So I grabbed the chance to pop in without a reservation at 9:30pm on a Tuesday and sidled up to the bar to order the tasting menu.

I love Swedish food to such a degree that even Ikea’s meatballs taste gourmet to me. So, actual gourmet Swedish food was sort of mind blowing. But the best thing about the meal was the cultural fusion that took place when I realized the man behind the bar was from Manila and I told him about my trip to the Philippines last year.


Because Joey is the classic bartender/storyteller hybrid, this led to him sharing a crazy tale about crushing on his older brother’s friend’s girlfriend as teenagers hanging out in Marcos’ abandoned office in the presidential palace on the night of the revolution (since both of their fathers worked for the opposition leader). Joey moved to America as a young man and didn’t see the girl again until a serendipitous encounter many years later. He picked right up where he left off with his crush, and after a long-distance romance, she moved to New York and they got married.

This incredible story, with too many plot twists to count, unfolded over eight courses of the tasting menu, all of which were presented like works of art.

smoked salmon

crazy good dessert

They were almost as amazing to look at as to eat. The chef took traditional Nordic dishes and spun them in totally inventive and delightful ways. It was a (very) expensive meal but well worth it, once in a lifetime, for the experience of being transported from the everyday to the extraordinary – by way of Sweden, the Philippines, and – most surprisingly of all – Midtown East. More and more lately I’ve been reminded that even in one’s decade-plus home, it’s always possible to see the world with a foreigner’s fresh eyes.

it wasn’t so easy this time

Blythe Sleepy Eyes

Sleep-deprived two Speakeasies in a row. I guess my beginner’s luck had run out because this time the words did not magically flow from my uncooperative brain.

As I was expending copious amounts of energy trying to say anything like something an actual French person would say, I was simultaneously having an out of body experience in which I was hovering above myself taking great pride in every single word that came out of my mouth, because here I was speaking another language, which is just nuts considering I don’t speak another language.

At the same time, I realized with a jolt that the person across from me was opening his mouth and effortlessly releasing words that flowed intuitively one from the other. There was absolutely no struggle on his part because he had been speaking this language from infancy the same way that I had been speaking English. For him, French is neither fun, nor frustrating, nor anything other than utilitarian.

It struck me as utterly bizarre that his native language was my foreign language and vice versa – that what I experience in a French conversation is 100% different than what he does. It’s not as though I have never thought about this before, but at that moment it felt like when you repeat your own name over and over until it sounds completely unfamiliar.

I should really get more sleep before I go back to one of these things…

[Photo: Valeri Passon]

passport, please

world passports

Though I was born and raised in the United States, I’m a dual American/Israeli citizen. I stopped by the Israeli consulate this morning to renew my passport for the fourth time in less than ten years. That’s because the last two times, they inexplicably extended my current passport for a year instead of actually renewing it. This consisted of pasting an extremely forged-looking document onto the second to last page, so that at first glance it still looked to foreign border agents as though my passport was expired, and I had to point the extension out to them while praying they wouldn’t accuse me of fraud and/or send me back to where I came from.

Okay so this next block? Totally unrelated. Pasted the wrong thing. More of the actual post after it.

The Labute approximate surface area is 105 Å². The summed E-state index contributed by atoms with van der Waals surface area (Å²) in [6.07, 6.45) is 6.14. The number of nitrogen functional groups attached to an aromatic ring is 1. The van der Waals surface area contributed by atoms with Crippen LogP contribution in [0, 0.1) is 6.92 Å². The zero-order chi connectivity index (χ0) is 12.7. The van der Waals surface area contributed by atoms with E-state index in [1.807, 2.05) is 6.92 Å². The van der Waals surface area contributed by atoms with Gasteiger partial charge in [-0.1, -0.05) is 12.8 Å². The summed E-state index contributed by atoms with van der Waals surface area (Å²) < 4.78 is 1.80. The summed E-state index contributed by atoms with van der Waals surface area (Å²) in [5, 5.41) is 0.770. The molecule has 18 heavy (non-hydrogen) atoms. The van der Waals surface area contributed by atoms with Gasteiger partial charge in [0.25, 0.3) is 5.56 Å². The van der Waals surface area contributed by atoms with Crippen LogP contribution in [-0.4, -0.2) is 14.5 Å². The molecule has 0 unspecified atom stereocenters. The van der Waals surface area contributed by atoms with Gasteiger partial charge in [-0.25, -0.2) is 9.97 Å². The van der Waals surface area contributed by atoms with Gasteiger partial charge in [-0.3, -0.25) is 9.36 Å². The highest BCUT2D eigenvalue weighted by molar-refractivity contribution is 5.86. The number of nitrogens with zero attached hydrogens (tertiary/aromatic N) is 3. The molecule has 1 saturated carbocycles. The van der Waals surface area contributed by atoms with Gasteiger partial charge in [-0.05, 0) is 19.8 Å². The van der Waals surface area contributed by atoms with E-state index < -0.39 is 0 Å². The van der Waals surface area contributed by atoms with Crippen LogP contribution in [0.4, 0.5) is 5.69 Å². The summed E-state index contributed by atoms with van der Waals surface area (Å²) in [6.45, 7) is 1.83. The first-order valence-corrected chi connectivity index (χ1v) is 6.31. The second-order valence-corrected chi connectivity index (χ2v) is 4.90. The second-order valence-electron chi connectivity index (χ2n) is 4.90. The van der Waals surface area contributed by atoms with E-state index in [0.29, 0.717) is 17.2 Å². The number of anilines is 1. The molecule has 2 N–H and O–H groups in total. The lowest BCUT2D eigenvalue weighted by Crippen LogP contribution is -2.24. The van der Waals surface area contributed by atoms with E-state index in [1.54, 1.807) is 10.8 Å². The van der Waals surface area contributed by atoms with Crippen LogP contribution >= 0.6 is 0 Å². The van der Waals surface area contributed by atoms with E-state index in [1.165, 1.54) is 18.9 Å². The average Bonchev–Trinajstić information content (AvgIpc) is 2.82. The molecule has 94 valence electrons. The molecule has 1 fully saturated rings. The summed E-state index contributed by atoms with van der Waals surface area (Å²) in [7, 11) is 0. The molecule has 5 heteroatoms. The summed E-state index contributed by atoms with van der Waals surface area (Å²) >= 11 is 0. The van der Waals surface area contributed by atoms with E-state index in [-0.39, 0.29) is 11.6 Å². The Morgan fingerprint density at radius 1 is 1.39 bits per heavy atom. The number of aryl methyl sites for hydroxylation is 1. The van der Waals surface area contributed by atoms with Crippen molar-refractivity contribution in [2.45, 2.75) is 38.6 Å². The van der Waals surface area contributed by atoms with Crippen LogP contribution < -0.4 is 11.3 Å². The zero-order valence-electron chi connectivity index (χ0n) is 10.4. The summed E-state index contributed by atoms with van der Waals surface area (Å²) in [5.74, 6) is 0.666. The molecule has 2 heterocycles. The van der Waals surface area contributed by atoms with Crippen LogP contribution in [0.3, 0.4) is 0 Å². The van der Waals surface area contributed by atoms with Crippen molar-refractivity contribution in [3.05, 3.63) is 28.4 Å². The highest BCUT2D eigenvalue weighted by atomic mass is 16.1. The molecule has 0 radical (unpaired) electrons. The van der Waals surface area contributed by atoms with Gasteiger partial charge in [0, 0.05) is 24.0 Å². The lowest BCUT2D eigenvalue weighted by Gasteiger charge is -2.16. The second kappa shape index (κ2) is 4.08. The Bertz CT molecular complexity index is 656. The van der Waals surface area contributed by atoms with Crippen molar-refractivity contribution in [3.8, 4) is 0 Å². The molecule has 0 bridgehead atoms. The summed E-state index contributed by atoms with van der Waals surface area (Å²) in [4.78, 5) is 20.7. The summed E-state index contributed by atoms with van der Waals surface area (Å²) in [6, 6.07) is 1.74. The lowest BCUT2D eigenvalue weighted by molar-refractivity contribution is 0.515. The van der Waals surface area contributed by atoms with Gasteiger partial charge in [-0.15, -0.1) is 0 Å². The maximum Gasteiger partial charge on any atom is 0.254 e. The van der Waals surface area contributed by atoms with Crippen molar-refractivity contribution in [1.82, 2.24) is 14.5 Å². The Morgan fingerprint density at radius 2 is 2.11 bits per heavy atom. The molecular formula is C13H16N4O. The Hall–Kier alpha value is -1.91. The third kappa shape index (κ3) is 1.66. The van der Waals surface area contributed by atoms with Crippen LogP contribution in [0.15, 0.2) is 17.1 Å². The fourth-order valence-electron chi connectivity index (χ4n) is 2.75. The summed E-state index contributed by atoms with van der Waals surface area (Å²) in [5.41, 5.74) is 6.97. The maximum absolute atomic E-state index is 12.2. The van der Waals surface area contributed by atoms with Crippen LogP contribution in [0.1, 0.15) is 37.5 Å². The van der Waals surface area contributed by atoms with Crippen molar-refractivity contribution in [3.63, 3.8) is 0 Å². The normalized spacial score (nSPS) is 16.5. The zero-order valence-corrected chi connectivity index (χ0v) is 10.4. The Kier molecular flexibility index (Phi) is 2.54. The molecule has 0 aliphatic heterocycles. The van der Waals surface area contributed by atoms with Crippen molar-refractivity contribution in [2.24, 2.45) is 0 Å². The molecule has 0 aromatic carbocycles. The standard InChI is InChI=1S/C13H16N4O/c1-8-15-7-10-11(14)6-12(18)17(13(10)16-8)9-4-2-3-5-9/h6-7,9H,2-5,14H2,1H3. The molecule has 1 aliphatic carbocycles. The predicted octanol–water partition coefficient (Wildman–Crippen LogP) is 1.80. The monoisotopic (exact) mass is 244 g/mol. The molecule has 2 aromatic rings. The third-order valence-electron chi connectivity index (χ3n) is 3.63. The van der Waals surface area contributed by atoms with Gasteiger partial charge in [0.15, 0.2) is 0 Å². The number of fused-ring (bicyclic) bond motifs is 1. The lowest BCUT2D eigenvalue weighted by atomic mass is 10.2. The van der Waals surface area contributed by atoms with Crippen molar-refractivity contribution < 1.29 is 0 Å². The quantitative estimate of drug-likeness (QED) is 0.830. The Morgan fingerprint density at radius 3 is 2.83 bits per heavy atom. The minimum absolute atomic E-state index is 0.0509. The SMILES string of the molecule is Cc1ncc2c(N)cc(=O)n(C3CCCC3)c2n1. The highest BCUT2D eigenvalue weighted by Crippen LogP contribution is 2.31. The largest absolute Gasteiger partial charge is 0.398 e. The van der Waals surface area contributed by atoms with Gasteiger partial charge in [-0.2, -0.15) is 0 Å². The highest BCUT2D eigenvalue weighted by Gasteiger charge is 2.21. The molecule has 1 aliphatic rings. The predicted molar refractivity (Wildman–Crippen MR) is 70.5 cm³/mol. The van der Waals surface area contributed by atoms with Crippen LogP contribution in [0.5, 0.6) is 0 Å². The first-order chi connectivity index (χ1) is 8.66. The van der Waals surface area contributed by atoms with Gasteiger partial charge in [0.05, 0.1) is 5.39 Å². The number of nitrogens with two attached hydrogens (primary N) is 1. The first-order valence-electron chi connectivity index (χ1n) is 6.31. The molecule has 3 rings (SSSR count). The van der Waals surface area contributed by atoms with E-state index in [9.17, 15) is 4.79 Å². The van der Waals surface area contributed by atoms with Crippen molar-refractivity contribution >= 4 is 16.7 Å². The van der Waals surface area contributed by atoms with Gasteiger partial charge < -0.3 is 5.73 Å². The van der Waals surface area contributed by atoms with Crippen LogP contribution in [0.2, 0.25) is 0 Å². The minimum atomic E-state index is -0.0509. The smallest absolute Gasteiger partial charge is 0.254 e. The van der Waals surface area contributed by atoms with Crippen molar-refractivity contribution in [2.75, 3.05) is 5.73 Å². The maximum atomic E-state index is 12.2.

So this time I made sure to ask whether I could get a brand new ten-year passport as per the terms I had read online. I was told that while I was finally eligible for a new passbook, it would only be valid for three years. This seemed completely arbitrary to me, but I learned it’s because the last time I visited Israel was seven years ago, and my passport cannot extend ten years beyond that date.

Now, I don’t know whether this is customary practice in other countries. It may well be de rigueur around the world. But it struck me as a quintessentially Jewish thing to do: punishing me for not doting enough on my mother (country).

It is almost as if Israel is telling me, “You don’t call, you don’t write.* Oh, but you want something from me? First come for a visit, then we’ll talk.”

The day I return to Israel I become eligible for a ten-year passport. Until then, I’m in the doghouse. As annoying as this is in a practical sense, I can’t help but enjoy the appropriateness of this policy for a people who have perfected the guilt trip.

[Photo: Baigal Byamba]

*You don’t speak.

translating spoken language

G20 Interpreteres

Being a United Nations interpreter has always struck me as a glamorous and relatively easy job for someone who knows two languages fluently. Then I read a short and fascinating article in this week’s New York Times Magazine that has me rethinking my assumptions. It actually sounds quite mind-boggling.

The interpreter quoted in the piece is the same one who took the reins from Gaddafi’s personal interpreter after he had a meltdown trying to translate Gaddafi’s hour-plus-long oration.

[Photo: Downing Street]